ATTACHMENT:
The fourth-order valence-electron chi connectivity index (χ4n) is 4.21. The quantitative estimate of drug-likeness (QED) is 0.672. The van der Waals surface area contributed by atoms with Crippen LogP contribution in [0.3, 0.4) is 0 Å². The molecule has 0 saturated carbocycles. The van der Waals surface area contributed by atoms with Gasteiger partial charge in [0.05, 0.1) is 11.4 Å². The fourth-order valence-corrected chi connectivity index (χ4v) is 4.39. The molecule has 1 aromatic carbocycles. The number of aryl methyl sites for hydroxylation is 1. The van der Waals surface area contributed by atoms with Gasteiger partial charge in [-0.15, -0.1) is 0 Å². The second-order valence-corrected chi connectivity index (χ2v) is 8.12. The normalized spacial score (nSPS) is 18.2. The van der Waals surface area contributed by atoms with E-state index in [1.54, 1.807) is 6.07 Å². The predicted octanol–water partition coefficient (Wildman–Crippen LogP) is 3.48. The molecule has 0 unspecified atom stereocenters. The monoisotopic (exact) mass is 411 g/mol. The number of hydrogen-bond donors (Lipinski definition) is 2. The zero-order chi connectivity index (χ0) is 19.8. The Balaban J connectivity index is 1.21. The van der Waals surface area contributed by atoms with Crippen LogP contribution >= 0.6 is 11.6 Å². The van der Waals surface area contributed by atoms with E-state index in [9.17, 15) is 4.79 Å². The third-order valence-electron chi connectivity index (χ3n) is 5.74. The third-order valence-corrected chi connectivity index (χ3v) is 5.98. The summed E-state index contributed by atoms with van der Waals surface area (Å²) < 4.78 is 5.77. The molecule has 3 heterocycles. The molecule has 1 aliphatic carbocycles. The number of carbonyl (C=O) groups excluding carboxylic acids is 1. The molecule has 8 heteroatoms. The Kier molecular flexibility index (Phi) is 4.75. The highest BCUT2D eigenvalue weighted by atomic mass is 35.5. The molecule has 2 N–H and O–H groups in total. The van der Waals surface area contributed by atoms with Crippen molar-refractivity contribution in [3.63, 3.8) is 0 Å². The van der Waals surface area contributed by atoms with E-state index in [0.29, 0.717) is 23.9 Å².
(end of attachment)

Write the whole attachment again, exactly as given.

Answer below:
The fourth-order valence-electron chi connectivity index (χ4n) is 4.21. The quantitative estimate of drug-likeness (QED) is 0.672. The van der Waals surface area contributed by atoms with Crippen LogP contribution in [0.3, 0.4) is 0 Å². The molecule has 0 saturated carbocycles. The van der Waals surface area contributed by atoms with Gasteiger partial charge in [0.05, 0.1) is 11.4 Å². The fourth-order valence-corrected chi connectivity index (χ4v) is 4.39. The molecule has 1 aromatic carbocycles. The number of aryl methyl sites for hydroxylation is 1. The van der Waals surface area contributed by atoms with Gasteiger partial charge in [-0.15, -0.1) is 0 Å². The second-order valence-corrected chi connectivity index (χ2v) is 8.12. The normalized spacial score (nSPS) is 18.2. The van der Waals surface area contributed by atoms with E-state index in [1.54, 1.807) is 6.07 Å². The predicted octanol–water partition coefficient (Wildman–Crippen LogP) is 3.48. The molecule has 0 unspecified atom stereocenters. The monoisotopic (exact) mass is 411 g/mol. The number of hydrogen-bond donors (Lipinski definition) is 2. The zero-order chi connectivity index (χ0) is 19.8. The Balaban J connectivity index is 1.21. The van der Waals surface area contributed by atoms with Crippen LogP contribution >= 0.6 is 11.6 Å². The van der Waals surface area contributed by atoms with E-state index in [9.17, 15) is 4.79 Å². The third-order valence-electron chi connectivity index (χ3n) is 5.74. The third-order valence-corrected chi connectivity index (χ3v) is 5.98. The summed E-state index contributed by atoms with van der Waals surface area (Å²) < 4.78 is 5.77. The molecule has 3 heterocycles. The molecule has 1 aliphatic carbocycles. The number of carbonyl (C=O) groups excluding carboxylic acids is 1. The molecule has 8 heteroatoms. The Kier molecular flexibility index (Phi) is 4.75. The highest BCUT2D eigenvalue weighted by atomic mass is 35.5. The molecule has 2 N–H and O–H groups in total. The van der Waals surface area contributed by atoms with Crippen molar-refractivity contribution in [3.63, 3.8) is 0 Å². The van der Waals surface area contributed by atoms with E-state index in [0.29, 0.717) is 23.9 Å².